And if it's on the right side, it's a complete gutterball and it's a miss. This would be the best case for everybody, obviously. It may hit Nova Scotia or maybe even Iceland from there.

But if you found the middle, the middle's right there through Providence, Rhode Island as a Category 2 storm eventually making its way even into Atlantic Canada. How do we get this cone? Well, we get the cone by running all the computer models. We call them spaghetti models because it kind of looks like fettuccini or something here. Right through North Carolina. Most of the models, left and right. Half of them, I would say, say, out to sea; half of them onshore. So 50-50 shot of probably a landfall there.

And then you look at this. And this even gets scarier as we get closer and closer. Earlier today we had a bunch of models out in the ocean. This latest model run has not had very many in the ocean, if any at all. There's Boston. There's the cape. There's New York city, and there's the potential for 100-mile-per-hour storm in any one of these cities.

COOPER: Wow. Obviously we're going to be tracking this thing very closely over the next couple of days. Chad, appreciate it.

Next, assessing the damage from yesterday's East Coast earthquake, the Washington Monument taking a serious hit. Details on that.

Plus a new and possibly key development in the case of the American woman, Robyn Gardner, who vanished in Aruba a few weeks ago.

Also the Willie Wonka of computers is stepping down. Why Steve Jobs resigned as CEO of Apple.

(COMMERCIAL BREAK) COOPER: "Crime & Punishment" tonight, a new twist in the disappearance in Aruba of 35-year-old American Robyn Gardner. CNN's Martin Savidge has learned from the country's solicitor general that the man who traveled with Gardner to Aruba, who met her online and was with her the day she disappeared and claims that she was in the water, is the beneficiary of her $1.5 million accidental death policy, a policy he himself took out. Gary Giordano is his name. He's seen with Gardner in this photo, which was released today. The picture was taken August 2. That's the day Giordano told investigators that Gardner disappeared while snorkeling with him.

He's being held by police in Aruba as a suspect in the case. Martin Savidge joins me now from Atlanta with the latest.

Martin, we've reported that Robyn Gardner and Gary Giordano each took out insurance policies for $1.5 million before their trip. So he is definitely the beneficiary of her policy?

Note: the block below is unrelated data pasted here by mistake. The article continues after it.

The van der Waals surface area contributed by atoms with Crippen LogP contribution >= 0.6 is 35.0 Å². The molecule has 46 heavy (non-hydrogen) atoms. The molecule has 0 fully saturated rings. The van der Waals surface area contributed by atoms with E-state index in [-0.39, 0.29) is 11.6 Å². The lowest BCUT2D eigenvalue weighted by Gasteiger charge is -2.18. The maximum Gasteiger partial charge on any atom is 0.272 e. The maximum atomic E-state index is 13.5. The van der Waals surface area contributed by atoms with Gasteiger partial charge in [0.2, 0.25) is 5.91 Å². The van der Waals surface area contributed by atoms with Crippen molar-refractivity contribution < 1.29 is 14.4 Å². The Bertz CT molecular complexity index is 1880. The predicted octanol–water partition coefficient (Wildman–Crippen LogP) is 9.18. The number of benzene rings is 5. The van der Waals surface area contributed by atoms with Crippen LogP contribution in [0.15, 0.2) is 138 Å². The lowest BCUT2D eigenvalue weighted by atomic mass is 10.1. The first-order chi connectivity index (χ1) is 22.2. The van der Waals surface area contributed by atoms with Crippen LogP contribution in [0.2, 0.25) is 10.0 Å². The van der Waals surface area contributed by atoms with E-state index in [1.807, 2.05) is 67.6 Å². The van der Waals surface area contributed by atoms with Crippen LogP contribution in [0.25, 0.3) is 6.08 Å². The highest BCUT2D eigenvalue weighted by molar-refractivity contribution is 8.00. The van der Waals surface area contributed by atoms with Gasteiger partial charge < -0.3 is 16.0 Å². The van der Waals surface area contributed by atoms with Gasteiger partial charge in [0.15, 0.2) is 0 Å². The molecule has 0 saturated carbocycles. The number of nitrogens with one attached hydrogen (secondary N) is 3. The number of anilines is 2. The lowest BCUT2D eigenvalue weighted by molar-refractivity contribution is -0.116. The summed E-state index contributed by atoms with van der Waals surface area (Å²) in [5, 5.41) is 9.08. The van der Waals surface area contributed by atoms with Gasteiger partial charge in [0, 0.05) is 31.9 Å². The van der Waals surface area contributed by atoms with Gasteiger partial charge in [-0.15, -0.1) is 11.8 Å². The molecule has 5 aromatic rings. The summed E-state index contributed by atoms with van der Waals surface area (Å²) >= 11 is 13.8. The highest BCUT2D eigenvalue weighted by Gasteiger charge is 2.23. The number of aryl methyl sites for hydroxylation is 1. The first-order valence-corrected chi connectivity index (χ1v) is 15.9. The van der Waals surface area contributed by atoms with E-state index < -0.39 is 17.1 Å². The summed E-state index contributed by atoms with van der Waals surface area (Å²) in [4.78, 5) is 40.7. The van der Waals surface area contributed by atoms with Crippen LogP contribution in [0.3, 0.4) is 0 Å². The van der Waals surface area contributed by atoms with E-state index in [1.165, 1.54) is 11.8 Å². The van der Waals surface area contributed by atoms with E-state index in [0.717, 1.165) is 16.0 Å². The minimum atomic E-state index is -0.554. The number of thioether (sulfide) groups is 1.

MARTIN SAVIDGE, CNN CORRESPONDENT: That's right, yes. This is the first time that authorities have come out and absolutely admitted that information.

It was about a week ago that I got a hold of the statement that Gary Giordano told authorities. And one of the things they asked him very quickly was about these insurance policies. And he admitted they had the insurance policies, two, $1.5 million each. And they said, "Well, who's the beneficiary?" He said, "Well, you know, in my case the beneficiary is my mother." But what was left out of that statement was, well, then who's going to benefit, say, if Robyn Gardner turns up missing or dead?

Well, today the authorities said, you know what? It's Gary Giordano, which now you understand, to the authorities this is huge. This is the motive that they believe is behind all of what has taken place here. They say if anybody was going to make money on this, it's Gary Giordano.

The question I had was, well, she would have had to have signed and named him as the beneficiary. Could they tell us, was it perhaps a forged signature, or do you think she signed this off willingly? The authorities wouldn't comment, Anderson.

COOPER: Yes. It raises a whole heck of a lot of questions. These photos that have been released, where are they from? I mean, do we know who took them? How'd they come to be?

SAVIDGE: These are pretty interesting photos. These are, of course, photos that are taken at the Rum Reef Bar and Grill. This is where they were having their meal. And you are watching as Gary and Robyn walk away. And this, by the way, is the last time we will see Robyn Gardner.

And I asked the authorities -- first of all they're releasing them because they hope that people on the island will see these, see them in the clothes they were wearing and that this will have more eyewitnesses come forward and tell them how they may have seen this couple later.

But I said, well, who took these pictures. I mean, who takes pictures of people walking away? The authorities said, actually, it was a worker at the bar whose daughter has tattoos. Noticed the tattoos that Robyn Gardner has, which are quite prolific, and decided to take photos as she walked away. It sounds a bit bizarre, but those are the photographs, and they're out there now. And that is, as I say, we watch Robyn walk away to a fate as yet unknown.

COOPER: And just very briefly, they're still searching for Robyn Gardner?

SAVIDGE: Yes, they are. And in fact, they are looking on land, even though Gary Giordano had said that it was at sea where she was lost on a snorkeling accident. They had a very extensive search of the southern part of that island that lasted six hours and found nothing.

COOPER: Well, so sad. Martin Savidge. Martin, thanks very much.

We'll be right back with the latest in the resignation of Apple CEO Steve Jobs.